QCon London: The Best One Yet

March 18th, 2009  |  Published in concurrency, conferences, erlang, functional, functional programming, RPC, standards  |  Bookmark on

QCon is always very, very good, but QCon London 2009 last week was the best one yet. Highlights:

  • Ola Bini‘s “Emerging Languages in the Enterprise” track on Wednesday had some great talks, especially Rich Hickey’s Clojure talk. Ola’s deep knowledge and love of programming languages made him the perfect host for this track, and he put together a brilliant lineup.
  • Speaking of Rich, I consider myself very lucky to have gotten to meet and spend a fair amount of time with him. He’s very bright, talented, knowledgeable, and experienced, and both of his talks were outstanding.
  • I introduced Rich to Joe Armstrong at the conference party Wednesday evening and they spent the next few hours talking at length about functional programming, their respective languages, VM implementation issues, concurrency issues, etc. Ola jumped in as well. They also continued the conversation the next day. I just sat back, listened, and learned.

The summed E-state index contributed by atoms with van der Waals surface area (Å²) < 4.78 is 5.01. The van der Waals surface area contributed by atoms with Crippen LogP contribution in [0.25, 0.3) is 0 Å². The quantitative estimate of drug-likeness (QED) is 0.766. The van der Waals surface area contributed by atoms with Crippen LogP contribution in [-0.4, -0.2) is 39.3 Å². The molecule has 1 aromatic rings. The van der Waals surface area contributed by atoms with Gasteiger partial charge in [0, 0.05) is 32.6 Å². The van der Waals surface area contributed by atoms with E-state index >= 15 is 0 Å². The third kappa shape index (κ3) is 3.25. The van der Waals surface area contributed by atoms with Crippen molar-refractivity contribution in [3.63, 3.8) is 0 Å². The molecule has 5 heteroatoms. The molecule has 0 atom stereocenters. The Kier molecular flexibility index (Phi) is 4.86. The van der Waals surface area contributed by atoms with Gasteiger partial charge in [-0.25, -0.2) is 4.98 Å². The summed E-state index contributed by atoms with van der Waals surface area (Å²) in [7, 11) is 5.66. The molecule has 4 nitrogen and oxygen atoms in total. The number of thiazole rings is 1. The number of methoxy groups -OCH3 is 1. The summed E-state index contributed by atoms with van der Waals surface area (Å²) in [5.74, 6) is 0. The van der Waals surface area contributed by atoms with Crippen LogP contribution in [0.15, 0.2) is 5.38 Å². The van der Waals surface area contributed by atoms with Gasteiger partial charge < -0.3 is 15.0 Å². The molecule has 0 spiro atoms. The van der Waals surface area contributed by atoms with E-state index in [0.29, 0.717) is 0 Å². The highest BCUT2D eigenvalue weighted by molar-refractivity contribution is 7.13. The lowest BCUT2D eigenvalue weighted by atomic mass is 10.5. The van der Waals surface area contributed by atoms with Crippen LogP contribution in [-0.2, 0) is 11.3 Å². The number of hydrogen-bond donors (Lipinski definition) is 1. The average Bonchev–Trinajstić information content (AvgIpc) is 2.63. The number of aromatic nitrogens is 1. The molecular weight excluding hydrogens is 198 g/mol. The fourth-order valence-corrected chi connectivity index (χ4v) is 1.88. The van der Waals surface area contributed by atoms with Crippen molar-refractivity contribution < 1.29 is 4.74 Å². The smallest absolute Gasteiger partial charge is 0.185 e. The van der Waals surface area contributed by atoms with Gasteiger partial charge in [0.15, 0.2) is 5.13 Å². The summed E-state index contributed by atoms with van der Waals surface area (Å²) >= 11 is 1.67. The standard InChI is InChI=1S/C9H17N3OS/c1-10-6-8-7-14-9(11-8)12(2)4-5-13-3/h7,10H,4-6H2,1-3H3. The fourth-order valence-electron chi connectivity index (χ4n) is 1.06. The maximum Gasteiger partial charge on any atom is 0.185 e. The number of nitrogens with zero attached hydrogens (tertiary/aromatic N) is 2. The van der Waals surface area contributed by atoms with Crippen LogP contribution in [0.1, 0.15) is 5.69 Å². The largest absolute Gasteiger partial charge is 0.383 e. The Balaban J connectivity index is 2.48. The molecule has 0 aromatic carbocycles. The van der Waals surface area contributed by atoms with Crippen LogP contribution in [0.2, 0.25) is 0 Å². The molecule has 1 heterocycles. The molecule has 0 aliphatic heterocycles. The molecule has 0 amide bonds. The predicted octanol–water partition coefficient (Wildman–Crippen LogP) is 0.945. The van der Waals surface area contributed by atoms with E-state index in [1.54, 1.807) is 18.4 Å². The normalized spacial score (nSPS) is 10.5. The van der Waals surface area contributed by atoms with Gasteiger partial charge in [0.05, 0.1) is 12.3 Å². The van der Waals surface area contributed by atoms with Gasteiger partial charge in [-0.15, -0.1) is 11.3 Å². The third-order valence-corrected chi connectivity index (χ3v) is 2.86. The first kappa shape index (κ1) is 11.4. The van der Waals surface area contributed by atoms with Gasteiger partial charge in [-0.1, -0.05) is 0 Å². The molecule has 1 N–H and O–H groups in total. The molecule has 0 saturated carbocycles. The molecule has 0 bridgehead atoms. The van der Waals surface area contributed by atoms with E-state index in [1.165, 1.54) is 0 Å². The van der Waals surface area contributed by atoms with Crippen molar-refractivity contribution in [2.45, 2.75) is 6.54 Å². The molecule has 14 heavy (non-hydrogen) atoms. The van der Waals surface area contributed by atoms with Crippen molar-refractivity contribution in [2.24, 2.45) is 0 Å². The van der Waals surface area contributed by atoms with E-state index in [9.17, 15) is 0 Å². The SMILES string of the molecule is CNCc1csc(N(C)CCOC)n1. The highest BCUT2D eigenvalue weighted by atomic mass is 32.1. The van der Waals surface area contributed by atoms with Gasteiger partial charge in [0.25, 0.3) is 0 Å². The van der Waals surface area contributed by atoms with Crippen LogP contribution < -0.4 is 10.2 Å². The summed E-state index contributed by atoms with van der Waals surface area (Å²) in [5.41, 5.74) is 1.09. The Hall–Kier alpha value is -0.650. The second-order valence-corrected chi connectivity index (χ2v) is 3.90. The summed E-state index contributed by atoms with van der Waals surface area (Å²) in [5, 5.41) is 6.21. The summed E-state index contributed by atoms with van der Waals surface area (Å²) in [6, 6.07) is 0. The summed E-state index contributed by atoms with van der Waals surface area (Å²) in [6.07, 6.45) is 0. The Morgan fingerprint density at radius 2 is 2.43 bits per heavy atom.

• Getting to spend time again with Joe was excellent. He always has incredibly useful analyses and opinions to express, and in general is fun to be around and easy to learn from.
  • I also finally got to meet Ulf Wiger, Erlang developer extraordinaire, in person. He’s a laid back guy, quite well-informed and a deep thinker who can cover a wide variety of topics in amazingly useful detail. His talk on multicore programming in Erlang covered cutting edge Erlang development and presented some very difficult concurrency issues.
  • Ulf’s talk, as well as Rich’s second talk, which was on persistent data structures and managed references, were part of Francesco Cesarini‘s “Functional and Concurrent Programming Languages Applied” track on Thursday. I met Francesco, who like Ulf is one of the world’s top Erlang developers, at QCon London last year. He assembled a great track for this conference, with Rich’s and Ulf’s back-to-back talks being way more than enough to sober up any developer who thinks that multicore is not an issue and that today’s methods for dealing with concurrency will continue to work just fine. Best of luck with that!
  • Sir Tony Hoare‘s talk about the null reference being his “billion dollar mistake” was great because of all the detail he recounted from some of the early days of computing. He was both informative and entertaining. I was also impressed with Ulf during this talk, whom Professor Sir Hoare invited to come up to the front and present what turned out to be a pretty convincing argument in favor of the null reference.